We've tried so hard to understand...

Why is it that we fight for equality so much in this world?

Sometimes I want to say "You keep using that word. I do not think it means what you think it means"
Not because I do not believe in people having choices, but because the idea of equality is almost laughable to me. Before you quit reading and write me off as a jerk... let me explain.

Webster's defines equality as:
1. the state or quality of being equal; correspondence in quantity, degree, value, rank, or ability.
2. uniform character, as of motion or surface.


I have no desire to have the same degree, rank, quantity or abilities as some people. I most definitely do not want to be uniform. The fact that one of the synonyms of equality is sameness should be a huge red flag. Because sameness stifles out the individual, the one.

Sameness takes into account making things equal from the outside in, teaching children that value really is only skin deep and that why you see is what you get.

A physicist does not need the same tools as an artist and yet they can both come up with aw inspiring  creations

So what is it that we are doing when we want equality? To make individuals the same?

Shouldn't we be fighting for choices? For the freedom to choose? Because it is ridiculous to say that my husband and I are equal (my metabolism proves that every day).

But it is true that I should have the choice to work outside or in the home (or maybe a little of both), to wear pants, to vote, etc. just the same as he does. I should have the choice to get an education, to have children, to run barefoot (or not), to eat GMO foods, to allow or not allow certain things in my home... you get the idea.

So why is it we are fighting to all by the same when really it should all be about whether or not we can choose?

Because this definition sounds a lot more appealing to me:

2. the right, power, or opportunity to choose;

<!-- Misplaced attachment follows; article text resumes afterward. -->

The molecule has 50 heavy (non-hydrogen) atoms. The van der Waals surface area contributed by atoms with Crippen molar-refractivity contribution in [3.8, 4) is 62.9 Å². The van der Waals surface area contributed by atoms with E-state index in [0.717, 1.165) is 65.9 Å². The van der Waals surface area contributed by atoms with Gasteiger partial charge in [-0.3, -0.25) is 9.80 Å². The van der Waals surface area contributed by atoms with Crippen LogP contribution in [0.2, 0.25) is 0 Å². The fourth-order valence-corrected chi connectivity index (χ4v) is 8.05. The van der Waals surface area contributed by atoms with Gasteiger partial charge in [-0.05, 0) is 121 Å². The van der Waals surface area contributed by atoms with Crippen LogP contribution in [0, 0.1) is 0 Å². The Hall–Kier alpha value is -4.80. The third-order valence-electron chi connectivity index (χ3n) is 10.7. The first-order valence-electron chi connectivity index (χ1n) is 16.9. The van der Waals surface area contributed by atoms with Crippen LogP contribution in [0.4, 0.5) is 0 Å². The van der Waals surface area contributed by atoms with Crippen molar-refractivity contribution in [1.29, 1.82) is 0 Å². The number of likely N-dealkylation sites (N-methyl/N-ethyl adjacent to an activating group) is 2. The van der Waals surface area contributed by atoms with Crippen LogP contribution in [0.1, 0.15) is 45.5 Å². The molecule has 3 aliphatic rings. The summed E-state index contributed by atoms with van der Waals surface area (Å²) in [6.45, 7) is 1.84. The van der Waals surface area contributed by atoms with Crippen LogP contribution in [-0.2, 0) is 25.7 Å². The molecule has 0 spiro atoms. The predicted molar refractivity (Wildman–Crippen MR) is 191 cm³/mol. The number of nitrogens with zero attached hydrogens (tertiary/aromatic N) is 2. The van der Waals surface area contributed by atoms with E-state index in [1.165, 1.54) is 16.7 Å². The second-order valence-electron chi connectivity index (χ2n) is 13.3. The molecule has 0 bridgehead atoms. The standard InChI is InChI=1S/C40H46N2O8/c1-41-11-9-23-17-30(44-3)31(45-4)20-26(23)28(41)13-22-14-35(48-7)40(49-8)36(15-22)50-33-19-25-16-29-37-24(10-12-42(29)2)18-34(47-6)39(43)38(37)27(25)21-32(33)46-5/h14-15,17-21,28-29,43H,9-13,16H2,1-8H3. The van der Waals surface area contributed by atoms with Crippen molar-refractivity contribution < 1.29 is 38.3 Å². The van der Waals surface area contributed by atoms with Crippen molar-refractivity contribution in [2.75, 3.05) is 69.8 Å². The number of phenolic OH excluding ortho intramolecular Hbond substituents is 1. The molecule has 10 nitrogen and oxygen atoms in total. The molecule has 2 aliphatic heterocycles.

**I thought about this after reading this

Which reminded me of watching this, especially this conversation:
Katherine Watson: There are seven law schools within 45 minutes of Philadelphia. You can study and get dinner on the table by 5:00.
Joan Brandwyn: It's too late.
Katherine Watson: No, some of them accept late admissions! Now, I was upset at first, I can tell you that. When Tommy came to me at the dance and told me he was accepted to Penn, I thought, '... her fate is sealed! She's worked so hard, how can she throw it all away?' But then I realized you won't have to! You can bake your cake and eat it too! It's just wonderful!
Joan Brandwyn: We're married. We eloped over the weekend. Turned out he was petrified of a bit ceremony, so we did a sort of spur-of-the-moment thing. Very romantic.
[Katherine is stunned]
Joan Brandwyn: It was my choice, not to go. He would have supported it.
Katherine Watson: But you don't have to choose!
Joan Brandwyn: No, I have to. I want a home, I want a family! That's not something I'll sacrifice.
Katherine Watson: No one's asking you to sacrifice that, Joan. I just want you to understand that you can do both.
Joan Brandwyn: Do you think I'll wake up one morning and regret not being a lawyer?
Katherine Watson: Yes, I'm afraid that you will.
Joan Brandwyn: Not as much as I'd regret not having a family, not being there to raise them. I know exactly what I'm doing and it doesn't make me any less smart. This must seem terrible to you.
Katherine Watson: I didn't say that.
Joan Brandwyn: Sure you did. You always do. You stand in class and tell us to look beyond the image, but you don't. To you a housewife is someone who sold her soul for a center hall colonial. She has no depth, no intellect, no interests. You're the one who said I could do anything I wanted. This is what I want.


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